As part of the efforts to tackle the problems facing buildings and sites, English Heritage is bringing out a new set of guidance as well as £2m in grants to help owners protect vacant historic buildings until uses can be found for them. There will also be help for heritage rescue groups which could be the answer for the 60% of buildings which cannot be re-used. English Heritage will also part-fund a Support Officer to help trusts and voluntary groups which run sites as visitor attractions. It will also carry out at least 25 projects over the next few years to look a particular parts of England's industrial Heritage such as the lead mines of Derbyshire, the motor industry and water mills and aqueducts.”
The above summary appeared on the BBC website. Much more can
be found on the English Heritage website, including a study by Neil Cossons entitled “A Future for Preserved
Industrial Sites in
Among English Heritage’s "Priority Heritage at Risk Sites 2011” are these industrial sites (I have omitted military, agricultural, conservation areas etc., sites). N.B. On large, complex, sites most structures may not be ‘at risk’ :- Bass Maltings, Sleaford; North Mill, Belper; Darley Abbey Mills; Snibston Colliery; Tilty Water Mill, Essex; Hanwell flight of canal locks; House Mill tide mill, Newham; Lead mine structures on Alston Moor; Bowes Railway; Tynemouth railway station; Hammerhead crane, Cowes, IoW; Sheerness Dockyard; Birnbeck Pier, Weston-super-Mare (not the recently re-opened fire-damaged one); a carriage works in Bristol; Tone textile Mills, Somerset; Guns Mill Barn charcoal blast furnace, Gloucestershire; Swindon Mechanics Institute; Ditherington Flax Mill; Middleport Pottery, Stoke-on-Trent; a coffin furniture works, Birmingham; Snailbeach lead mine structures; the first Cloth Hall, Leeds; Wensley lead smeltmill and mines complex, Yorkshire; Malthouse at Kirklees Park, Yorkshire; Leah’s Cutlery Works, Sheffield, Lead mine structures on Grassington Moor, Yorkshire.
Having visited two of the above sites in the last year, I can give more detail. At Snailbeach much work has already been done on many of the structures, including re-roofing the miner’s dry to make a visitor centre and consolidating the remains of some others, but other parts of the site are still deteriorating. The site is run by volunteers from the Shropshire Caving Society and occasionally underground tours are given along part of a level.
On the September Heritage Open Days this year, Ditherington Flax Mill was open, with guided tours. The main mill (of 1797, Grade 1) is encased in scaffolding inside and out and access is limited as it is considered in a dangerous condition – English Heritage, which now owns the mill, is putting funding together for remedial work, The cross mill (1812, Grade 1) was open, as also the warehouse (1805, Grade 1) and both had some exhibitions in. One part of the malt kiln (1897, Grade 1) could be seen but the rest was considered dangerous. The Apprentice House (1812, Grade 2*) could only be viewed from the outside as could the Dye House (1850, Grade 2*), the latter being considered too unsafe even to be looked in by the tours. Of the concrete South and North grain silos, from the malting era (1950/1960, unlisted) the ground floor of the former was seen and it is planned to retain this, but the North silo will have to be demolished. The stables functioned as the visitor reception and the offices (both 1804, Grade 2) are still present. The whole site is vacant and it appears that only work to reduce deterioration has so far been undertaken. At present it is planned to have a range of re-uses for the buildings once restored.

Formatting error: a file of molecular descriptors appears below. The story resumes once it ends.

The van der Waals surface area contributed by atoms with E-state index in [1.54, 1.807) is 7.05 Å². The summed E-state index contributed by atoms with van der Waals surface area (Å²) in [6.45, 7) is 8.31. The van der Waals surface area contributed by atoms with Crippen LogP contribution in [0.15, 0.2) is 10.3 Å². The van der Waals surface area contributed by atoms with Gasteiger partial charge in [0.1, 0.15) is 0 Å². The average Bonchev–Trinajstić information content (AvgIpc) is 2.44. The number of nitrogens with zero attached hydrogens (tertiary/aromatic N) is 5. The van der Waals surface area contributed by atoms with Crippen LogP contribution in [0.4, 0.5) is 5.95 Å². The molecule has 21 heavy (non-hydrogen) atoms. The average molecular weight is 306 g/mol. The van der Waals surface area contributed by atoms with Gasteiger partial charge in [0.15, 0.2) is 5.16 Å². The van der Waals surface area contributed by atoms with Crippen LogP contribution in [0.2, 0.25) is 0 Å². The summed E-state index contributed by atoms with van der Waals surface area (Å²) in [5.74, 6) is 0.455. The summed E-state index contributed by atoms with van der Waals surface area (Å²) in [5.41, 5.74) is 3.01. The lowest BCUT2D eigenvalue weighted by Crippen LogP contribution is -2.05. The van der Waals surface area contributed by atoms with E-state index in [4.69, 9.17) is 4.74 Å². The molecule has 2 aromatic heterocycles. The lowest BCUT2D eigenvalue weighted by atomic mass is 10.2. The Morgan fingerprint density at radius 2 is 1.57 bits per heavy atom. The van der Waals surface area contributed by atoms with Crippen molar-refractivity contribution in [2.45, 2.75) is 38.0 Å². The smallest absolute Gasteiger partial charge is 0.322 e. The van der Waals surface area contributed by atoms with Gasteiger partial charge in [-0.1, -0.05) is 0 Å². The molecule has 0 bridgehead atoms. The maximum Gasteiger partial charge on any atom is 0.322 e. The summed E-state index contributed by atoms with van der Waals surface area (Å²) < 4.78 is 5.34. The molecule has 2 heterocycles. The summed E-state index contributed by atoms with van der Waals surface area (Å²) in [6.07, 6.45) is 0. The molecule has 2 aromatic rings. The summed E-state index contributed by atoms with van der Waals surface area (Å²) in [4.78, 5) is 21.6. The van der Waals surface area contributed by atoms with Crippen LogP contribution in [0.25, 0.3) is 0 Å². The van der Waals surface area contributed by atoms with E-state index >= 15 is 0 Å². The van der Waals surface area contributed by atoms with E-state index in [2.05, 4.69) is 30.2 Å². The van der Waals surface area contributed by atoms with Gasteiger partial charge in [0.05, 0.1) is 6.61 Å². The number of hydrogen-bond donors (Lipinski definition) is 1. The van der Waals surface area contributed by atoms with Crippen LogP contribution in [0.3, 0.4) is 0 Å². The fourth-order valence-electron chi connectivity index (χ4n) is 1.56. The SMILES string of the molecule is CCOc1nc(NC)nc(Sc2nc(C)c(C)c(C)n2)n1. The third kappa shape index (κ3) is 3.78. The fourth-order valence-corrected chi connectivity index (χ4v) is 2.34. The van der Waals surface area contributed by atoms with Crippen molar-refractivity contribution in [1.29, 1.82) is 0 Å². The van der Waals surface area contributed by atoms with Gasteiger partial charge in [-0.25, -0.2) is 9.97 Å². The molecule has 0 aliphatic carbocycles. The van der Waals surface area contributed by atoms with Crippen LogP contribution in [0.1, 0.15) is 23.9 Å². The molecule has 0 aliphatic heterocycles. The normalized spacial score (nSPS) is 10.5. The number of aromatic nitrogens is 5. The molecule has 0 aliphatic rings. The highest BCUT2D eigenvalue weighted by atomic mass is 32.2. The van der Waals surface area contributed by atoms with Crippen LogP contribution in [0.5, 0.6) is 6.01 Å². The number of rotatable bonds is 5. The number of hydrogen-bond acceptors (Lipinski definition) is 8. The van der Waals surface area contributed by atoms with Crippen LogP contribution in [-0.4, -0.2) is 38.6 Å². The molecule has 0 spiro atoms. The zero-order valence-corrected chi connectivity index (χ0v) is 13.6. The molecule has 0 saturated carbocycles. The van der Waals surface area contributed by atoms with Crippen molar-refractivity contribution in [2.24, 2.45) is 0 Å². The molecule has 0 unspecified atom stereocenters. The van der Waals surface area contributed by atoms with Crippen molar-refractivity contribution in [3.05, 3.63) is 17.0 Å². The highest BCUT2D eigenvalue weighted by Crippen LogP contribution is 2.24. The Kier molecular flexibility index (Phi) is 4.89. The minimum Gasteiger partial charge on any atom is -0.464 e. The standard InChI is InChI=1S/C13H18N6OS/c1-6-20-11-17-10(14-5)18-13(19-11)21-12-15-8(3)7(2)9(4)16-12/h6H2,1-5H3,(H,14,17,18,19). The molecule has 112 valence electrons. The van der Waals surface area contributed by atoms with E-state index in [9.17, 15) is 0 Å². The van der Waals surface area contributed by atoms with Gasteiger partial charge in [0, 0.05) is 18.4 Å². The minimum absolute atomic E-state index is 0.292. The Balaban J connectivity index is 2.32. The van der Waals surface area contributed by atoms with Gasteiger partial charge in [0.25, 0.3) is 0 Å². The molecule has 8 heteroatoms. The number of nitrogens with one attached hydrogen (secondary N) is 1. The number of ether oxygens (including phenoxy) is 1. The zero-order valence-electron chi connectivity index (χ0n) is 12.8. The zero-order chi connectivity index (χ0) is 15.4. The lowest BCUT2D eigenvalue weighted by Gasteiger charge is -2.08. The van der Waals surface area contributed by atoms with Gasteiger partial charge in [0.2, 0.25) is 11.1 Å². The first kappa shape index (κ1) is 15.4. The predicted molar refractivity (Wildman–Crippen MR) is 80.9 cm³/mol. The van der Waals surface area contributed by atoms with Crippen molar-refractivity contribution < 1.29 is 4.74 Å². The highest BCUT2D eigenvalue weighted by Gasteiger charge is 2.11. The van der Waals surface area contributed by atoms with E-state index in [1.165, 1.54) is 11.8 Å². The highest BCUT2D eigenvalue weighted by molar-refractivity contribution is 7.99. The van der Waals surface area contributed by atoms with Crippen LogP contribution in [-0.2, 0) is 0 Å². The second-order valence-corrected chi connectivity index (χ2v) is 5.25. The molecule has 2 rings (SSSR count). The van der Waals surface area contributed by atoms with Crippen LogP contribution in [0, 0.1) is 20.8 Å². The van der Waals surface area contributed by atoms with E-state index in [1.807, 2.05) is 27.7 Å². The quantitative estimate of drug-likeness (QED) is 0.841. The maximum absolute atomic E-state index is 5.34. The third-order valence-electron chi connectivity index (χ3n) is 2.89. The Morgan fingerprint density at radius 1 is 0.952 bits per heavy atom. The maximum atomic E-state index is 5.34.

Some 'Heritage at Risk' sites in Hampshire
1912 Hammerhead Crane at
Barns at Manor Farm, Old Burghclere,
Haslar Gunboat Yard, HMS Dolphin,
At the Royal Defence Agency, Farnborough: Building Q121 (24ft wind tunnel, built 1934/35), repairs are complete, and Building R133 (transonic wind tunnel of 1939, modified 1956), repairs complete. Both buildings are noted as ‘future use uncertain but owner exploring solutions’.
Scheduled Monument at risk: Chalk Hill Lock on the former
Star Hotel in the High Street, suffering from deferred maintenance.
Red Lion Public House, also in the High Street, suffering from water ingress and deferred maintenance
Chapel Mills, American Wharf on the River Itchen, suffering from lack of maintenance. Application for domestic use could now be implemented.
Heritage Crime Survey
Carol received a communication in October from the
Centre for Urban and Regional Development Studies (CURDS) at
The true extent of heritage crime has proved very difficult to measure and CURDS is carrying out a survey, via an online questionnaire, to help English Heritage and other agencies to understand better the risks and vulnerability of different heritage assets in different settings.
By ‘heritage crime’, they mean any offence which
harms the value of England’s heritage assets and their settings and could
include crimes such as theft, removal of objects of historic interest, criminal
damage, arson and offences of anti-social behaviour leading to harm to historic
buildings, monuments or spaces. Types of heritage being covered include
Association for Industrial Archaeology Annual Conference 2011
. . . at
Report by Tony Yoward
The AIA Conference was held in
The organiser in
The first day we had lectures in the morning
ranging from A Quaker textile village,
Narrow gauge railways of